What is Chapter 7 Bankruptcy?
Chapter 7 bankruptcy is filed primarily by individuals, married couples (who meet qualification criteria) or small businesses (who cease business) to eliminate debt and achieve a “fresh start”. When a Chapter 7 bankruptcy is filed you are granted an automatic “stay” on creditor collection. This means that once a Chapter 7 bankruptcy is filed creditor collections efforts and tactics, including wage garnishment, court hearings, lawsuits, phone calls, letters and other forms of creditor harassment must stop. If a creditor fails to stop collection efforts after being notified of the filing of a Chapter 7 bankruptcy that creditor may be subject to punishment. Once the bankruptcy process is concluded most debts are “discharged,” which means eliminated. Individuals or married couples who receive a discharge in Chapter 7 bankruptcy are no longer legally liable for discharged debts. Creditors whose debts are discharged cannot legally collect on those debts and in fact may not make any effort to collect on a discharged debt. A Chapter 7 bankruptcy discharge erects a barrier to any further collection efforts. Keep in mind that there are some types of debt that cannot be discharged in bankruptcy including most student loans, most tax debt, alimony, child support, debts arising out of a divorce, court fines such as speeding tickets, debts that were a result of auto accidents involving intoxication, debts that are a result of criminal activity and debts incurred through fraud. Secured debt, such as debt that is tied to a car, home, furniture, appliances or other collateral must be paid if you want to keep the property that is tied to the debt.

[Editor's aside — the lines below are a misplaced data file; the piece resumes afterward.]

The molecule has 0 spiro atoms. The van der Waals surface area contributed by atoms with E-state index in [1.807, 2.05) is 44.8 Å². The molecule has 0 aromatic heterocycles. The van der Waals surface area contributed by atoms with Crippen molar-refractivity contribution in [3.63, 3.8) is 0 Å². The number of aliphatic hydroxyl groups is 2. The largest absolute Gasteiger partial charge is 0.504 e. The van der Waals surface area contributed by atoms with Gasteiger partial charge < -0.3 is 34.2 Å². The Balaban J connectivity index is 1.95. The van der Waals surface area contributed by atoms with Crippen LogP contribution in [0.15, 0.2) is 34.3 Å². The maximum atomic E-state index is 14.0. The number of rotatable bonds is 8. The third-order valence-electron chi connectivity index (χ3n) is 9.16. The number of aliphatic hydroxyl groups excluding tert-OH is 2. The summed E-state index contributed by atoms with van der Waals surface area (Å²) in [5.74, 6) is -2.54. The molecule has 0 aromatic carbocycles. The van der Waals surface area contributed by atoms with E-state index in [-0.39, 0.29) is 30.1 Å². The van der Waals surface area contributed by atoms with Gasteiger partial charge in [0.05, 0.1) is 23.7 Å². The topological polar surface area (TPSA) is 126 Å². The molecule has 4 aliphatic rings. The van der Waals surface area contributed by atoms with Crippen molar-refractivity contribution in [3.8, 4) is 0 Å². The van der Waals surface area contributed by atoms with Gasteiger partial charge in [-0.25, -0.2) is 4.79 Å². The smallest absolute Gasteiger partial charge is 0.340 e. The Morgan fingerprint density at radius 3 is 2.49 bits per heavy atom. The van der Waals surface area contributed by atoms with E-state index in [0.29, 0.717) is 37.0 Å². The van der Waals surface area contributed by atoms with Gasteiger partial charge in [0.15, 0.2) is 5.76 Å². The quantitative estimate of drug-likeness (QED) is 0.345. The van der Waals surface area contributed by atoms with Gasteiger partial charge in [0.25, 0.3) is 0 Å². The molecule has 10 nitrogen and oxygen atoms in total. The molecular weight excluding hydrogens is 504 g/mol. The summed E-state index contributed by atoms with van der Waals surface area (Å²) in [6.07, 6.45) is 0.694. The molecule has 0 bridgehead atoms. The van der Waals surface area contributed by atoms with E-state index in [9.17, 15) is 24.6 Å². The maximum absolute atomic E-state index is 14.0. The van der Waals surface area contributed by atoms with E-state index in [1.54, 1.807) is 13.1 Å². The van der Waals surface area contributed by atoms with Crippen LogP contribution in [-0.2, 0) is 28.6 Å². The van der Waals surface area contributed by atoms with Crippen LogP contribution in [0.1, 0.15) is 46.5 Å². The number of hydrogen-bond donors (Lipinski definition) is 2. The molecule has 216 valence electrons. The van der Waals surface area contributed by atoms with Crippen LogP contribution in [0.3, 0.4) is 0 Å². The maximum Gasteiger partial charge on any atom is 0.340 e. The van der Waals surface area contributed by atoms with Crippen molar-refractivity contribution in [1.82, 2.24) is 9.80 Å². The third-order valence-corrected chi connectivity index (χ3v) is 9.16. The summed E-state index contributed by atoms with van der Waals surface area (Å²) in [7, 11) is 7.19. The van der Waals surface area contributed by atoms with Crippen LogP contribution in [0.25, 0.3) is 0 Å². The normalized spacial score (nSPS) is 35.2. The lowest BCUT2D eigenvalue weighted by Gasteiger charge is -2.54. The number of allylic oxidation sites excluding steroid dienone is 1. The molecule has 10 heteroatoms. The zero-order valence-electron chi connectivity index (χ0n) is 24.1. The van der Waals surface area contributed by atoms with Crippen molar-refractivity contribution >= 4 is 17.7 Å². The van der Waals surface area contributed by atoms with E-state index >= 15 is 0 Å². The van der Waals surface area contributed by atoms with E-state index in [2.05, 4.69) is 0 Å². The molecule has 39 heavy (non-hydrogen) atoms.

Understandably, you may have questions or concerns about potential Chapter 7 bankruptcy.
Here are some concerns that we frequently address:
This is one of the most frequently expressed concerns expressed by individuals or married couples considering Chapter 7 bankruptcy. The facts are that most individuals or married couples who are eligible for Chapter 7 bankruptcy can keep their home, their vehicles, their furniture, their retirement accounts and their other possessions. Every person or married couple who files Chapter 7 bankruptcy is entitled to keep property worth up to a certain amount that is set by law. The vast majority of individuals and married couples who file Chapter 7 bankruptcy keep everything they own. It is very important to keep in mind that there are limits to the value of property you can keep in a Chapter 7 bankruptcy and not all types of personal property and other assets are protected in a Chapter 7 bankruptcy. You must consult a knowledgeable bankruptcy attorney to learn the details of what types of assets can be protected and the limits of that protection. In that case you may be eligible to consider a Chapter 13 bankruptcy.
If you have questions about whether Chapter 7 bankruptcy is the best option for you, the experienced bankruptcy attorneys at Kinkade & Associates would be pleased to meet with you and discuss your situation. Your FREE in-person initial consultation is with an experienced local bankruptcy attorney that concentrates in debt relief.